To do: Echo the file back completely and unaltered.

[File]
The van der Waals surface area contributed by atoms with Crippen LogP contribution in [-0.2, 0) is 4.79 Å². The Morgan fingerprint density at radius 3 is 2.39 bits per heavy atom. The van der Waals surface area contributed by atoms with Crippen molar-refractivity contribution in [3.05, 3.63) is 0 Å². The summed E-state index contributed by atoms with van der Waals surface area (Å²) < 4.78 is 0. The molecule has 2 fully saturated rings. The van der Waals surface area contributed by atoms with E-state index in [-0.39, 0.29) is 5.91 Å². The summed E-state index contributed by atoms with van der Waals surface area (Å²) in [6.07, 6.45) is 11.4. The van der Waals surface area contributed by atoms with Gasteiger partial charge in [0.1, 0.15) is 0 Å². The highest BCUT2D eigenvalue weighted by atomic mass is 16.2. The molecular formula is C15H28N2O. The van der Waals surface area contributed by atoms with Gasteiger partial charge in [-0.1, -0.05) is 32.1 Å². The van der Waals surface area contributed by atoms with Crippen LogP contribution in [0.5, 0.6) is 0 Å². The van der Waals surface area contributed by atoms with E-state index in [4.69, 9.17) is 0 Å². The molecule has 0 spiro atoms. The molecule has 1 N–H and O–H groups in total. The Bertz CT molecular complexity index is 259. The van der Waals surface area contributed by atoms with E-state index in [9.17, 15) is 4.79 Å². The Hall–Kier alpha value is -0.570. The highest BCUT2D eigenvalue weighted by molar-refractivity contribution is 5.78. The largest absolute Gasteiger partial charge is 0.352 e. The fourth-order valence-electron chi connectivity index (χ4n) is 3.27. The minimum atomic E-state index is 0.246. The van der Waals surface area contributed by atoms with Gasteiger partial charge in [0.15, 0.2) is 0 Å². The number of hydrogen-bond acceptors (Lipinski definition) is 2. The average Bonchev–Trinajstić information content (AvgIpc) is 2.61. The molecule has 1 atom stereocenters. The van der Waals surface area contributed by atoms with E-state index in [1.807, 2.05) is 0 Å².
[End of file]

The van der Waals surface area contributed by atoms with Crippen LogP contribution in [-0.2, 0) is 4.79 Å². The Morgan fingerprint density at radius 3 is 2.39 bits per heavy atom. The van der Waals surface area contributed by atoms with Crippen molar-refractivity contribution in [3.05, 3.63) is 0 Å². The summed E-state index contributed by atoms with van der Waals surface area (Å²) < 4.78 is 0. The molecule has 2 fully saturated rings. The van der Waals surface area contributed by atoms with E-state index in [-0.39, 0.29) is 5.91 Å². The summed E-state index contributed by atoms with van der Waals surface area (Å²) in [6.07, 6.45) is 11.4. The van der Waals surface area contributed by atoms with Gasteiger partial charge in [0.1, 0.15) is 0 Å². The highest BCUT2D eigenvalue weighted by atomic mass is 16.2. The molecular formula is C15H28N2O. The van der Waals surface area contributed by atoms with Gasteiger partial charge in [-0.1, -0.05) is 32.1 Å². The van der Waals surface area contributed by atoms with Crippen LogP contribution in [0.5, 0.6) is 0 Å². The van der Waals surface area contributed by atoms with E-state index in [4.69, 9.17) is 0 Å². The molecule has 0 spiro atoms. The molecule has 1 N–H and O–H groups in total. The Bertz CT molecular complexity index is 259. The van der Waals surface area contributed by atoms with E-state index in [9.17, 15) is 4.79 Å². The Hall–Kier alpha value is -0.570. The highest BCUT2D eigenvalue weighted by molar-refractivity contribution is 5.78. The largest absolute Gasteiger partial charge is 0.352 e. The fourth-order valence-electron chi connectivity index (χ4n) is 3.27. The minimum atomic E-state index is 0.246. The van der Waals surface area contributed by atoms with Gasteiger partial charge in [0.15, 0.2) is 0 Å². The number of hydrogen-bond acceptors (Lipinski definition) is 2. The average Bonchev–Trinajstić information content (AvgIpc) is 2.61. The molecule has 1 atom stereocenters. The van der Waals surface area contributed by atoms with E-state index in [1.807, 2.05) is 0 Å².